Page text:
When we find ourselves in love we want to be around the one we love all the time. We find reasons to visit them; we make excuses to be around them; we fall all over ourselves to arrange a meeting, and if they permit us, we bind ourselves to them with fancy pieces of paper, sacred words, and vows of life-long commitment.

This is the princess’ lover, passing by her gate constantly and looking for her everywhere.

This is Torah, which we bind ourselves to in a weekly cycle of reading, and when we complete it, we go back to the beginning and start again.

We never tire of walking alongside the Torah.

We never finish without beginning anew.

We weave Torah into the fabric of our daily lives,

living by its words and its wise teachings.

It’s a lifelong commitment we make –

we have “date-night” each Shabbat

and we mark special

anniversaries each year –

This is the day that we found you”;

This is the day Moses introduced us”;

This is the day that God brought you into our lives”

Do you remember?

When we find ourselves in love, we find ourselves revealing our deepest truths and our most closely guarded secrets with the one we love. Usually we do this bit by bit – an emotional strip-tease. We peel back the layers of ourselves – like onions – and the truth of us bring tears to the eyes of the one who loves us in return.

This is the princess, revealing her face to her lover and then withdrawing.

This is Torah, who has a different secret to reveal to us each year as we look at it with fresh eyes – a year older, a year wiser, more experienced, more jaded, more knowledgable, more cautious.

The truth of our lives impacts what we discover anew in Torah each year.

Torah entices us with mysteries and reveals that which we most need to know. And we love her because she seems to always know which message we need to hear.

But the princess also conceals herself and Torah does too.

Too much knowledge can damage a relationship.

Too much revelation can damage a soul.

Some things are best revealed slowly –

at the right time, in the right ways –

a person who loves you knows what to hold back

in addition to what to share;

So too does Torah know.

So too does God.

When we find ourselves in love, we feel that the one who loves us, sees in us things that go unnoticed by others. They look at us as if we are the most beautiful thing on earth. They seem to see nothing else. We captivate them and are captivated by their loving gaze in return.

This is the princess, who is not seen or reflected on by anyone other than her lover.

This is Torah – often misunderstood, misinterpreted and misrepresented by those who don’t love her enough to see what’s beyond the surface to search beyond the challenging language; to struggle against the foreign ideas; to find the beauty of the truth in the deeper layers.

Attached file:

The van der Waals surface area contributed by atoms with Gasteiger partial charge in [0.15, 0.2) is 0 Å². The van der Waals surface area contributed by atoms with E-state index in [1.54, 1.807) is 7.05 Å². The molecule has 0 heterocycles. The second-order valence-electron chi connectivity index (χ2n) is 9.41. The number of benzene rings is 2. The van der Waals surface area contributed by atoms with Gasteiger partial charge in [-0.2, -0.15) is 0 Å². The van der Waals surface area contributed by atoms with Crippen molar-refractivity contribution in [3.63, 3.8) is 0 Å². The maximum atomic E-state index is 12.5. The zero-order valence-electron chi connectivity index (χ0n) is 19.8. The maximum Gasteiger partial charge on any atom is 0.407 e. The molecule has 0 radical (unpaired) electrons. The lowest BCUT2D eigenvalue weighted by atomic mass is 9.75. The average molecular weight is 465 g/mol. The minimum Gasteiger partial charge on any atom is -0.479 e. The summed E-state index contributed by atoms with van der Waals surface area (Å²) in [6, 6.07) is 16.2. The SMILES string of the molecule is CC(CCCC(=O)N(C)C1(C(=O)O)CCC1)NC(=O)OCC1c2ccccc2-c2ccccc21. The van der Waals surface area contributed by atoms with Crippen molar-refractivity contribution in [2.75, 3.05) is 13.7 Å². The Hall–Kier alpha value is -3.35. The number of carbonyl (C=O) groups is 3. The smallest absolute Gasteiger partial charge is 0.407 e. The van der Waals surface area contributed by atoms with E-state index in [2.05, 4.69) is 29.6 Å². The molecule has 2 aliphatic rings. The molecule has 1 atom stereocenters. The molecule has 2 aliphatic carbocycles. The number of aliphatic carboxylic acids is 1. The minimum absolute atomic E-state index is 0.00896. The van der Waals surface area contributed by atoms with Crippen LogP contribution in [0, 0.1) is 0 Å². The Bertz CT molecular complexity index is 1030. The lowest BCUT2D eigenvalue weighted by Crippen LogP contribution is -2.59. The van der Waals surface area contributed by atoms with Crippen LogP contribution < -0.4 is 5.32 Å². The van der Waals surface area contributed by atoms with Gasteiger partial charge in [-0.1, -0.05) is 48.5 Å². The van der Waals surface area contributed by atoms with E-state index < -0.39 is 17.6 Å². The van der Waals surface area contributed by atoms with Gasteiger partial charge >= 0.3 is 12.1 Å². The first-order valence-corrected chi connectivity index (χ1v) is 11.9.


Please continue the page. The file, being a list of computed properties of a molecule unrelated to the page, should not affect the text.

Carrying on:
Only a lover can see what others miss, and tradition teaches that only the People of Israel have this special relationship with Torah, seeing what others miss; loving what others mistrust or malign.

Where others have built upon Torah’s foundation to create something new, we are the ones who say to Torah:

Never change. We love you just the way you are.

Finally, when we find ourselves in love, we find that we are motivated to be our best selves. You make me want to be a better man,” one might say to his lover.

We want to be the best we can be for the one we love and we want to make the world a place that is worthy of their being in it.

We do things for those we love 

that we might not think to do for ourselves

and usually we are better for it 

and they are better for it 

and the whole world is better for it.

This is the lover, who knows that the princess revealed herself to him to awaken love within him.

This is Torah, which provides the loving guidance we need to be our best selves, and to take care of others and the world around us so that it can be at its best too.

Torah inspires us and we are better for it

and others are inspired by us and they are better for it

and so the world is better for it

and perhaps even God is better for it.

All because we are part of a great love story;

A love story that has enabled us to survive against tremendous odds,

and to travel great distances,

and to live many lives throughout centuries of time.

Our love story is the love story of the Jewish people;

The love story of a People and their Torah;

A People and their God.

It is a love story of humanity.

It is a love story of the world.


And love stories live outside time and space 
and reality and scientific understanding.

Love stories are the stuff of dreams, and yet, every once in a while, we find ourselves within one, and so we know that they are real.

Which is why I know that I was at Sinai

and that I met the love of my life there.

You were there too.

Close your eyes.

Turn your face up toward the mountain.

Feel the breath of God against your cheek

perhaps you are crying or smiling

You hear the thunder but there is also the warmth of the sun.

Energy crackles in the air around you.

You have found Torah. You are in love.

You feel peaceful and safe

because you know that this love will be with you for always:

in all lifetimes

in all places

in all moments

in all dreams.

It is a love that transcends all other things.


You are at Sinai.

You are home.


Do you remember?

This week may we cling to this moment of revelation and keep it safe within us, with all other moments of personal and communal revelation, and may we know it is always there with us, and may we not need a yearly reminder to feel the joy we feel right now.

Kein Yehi Ratzon. May it be God’s Will.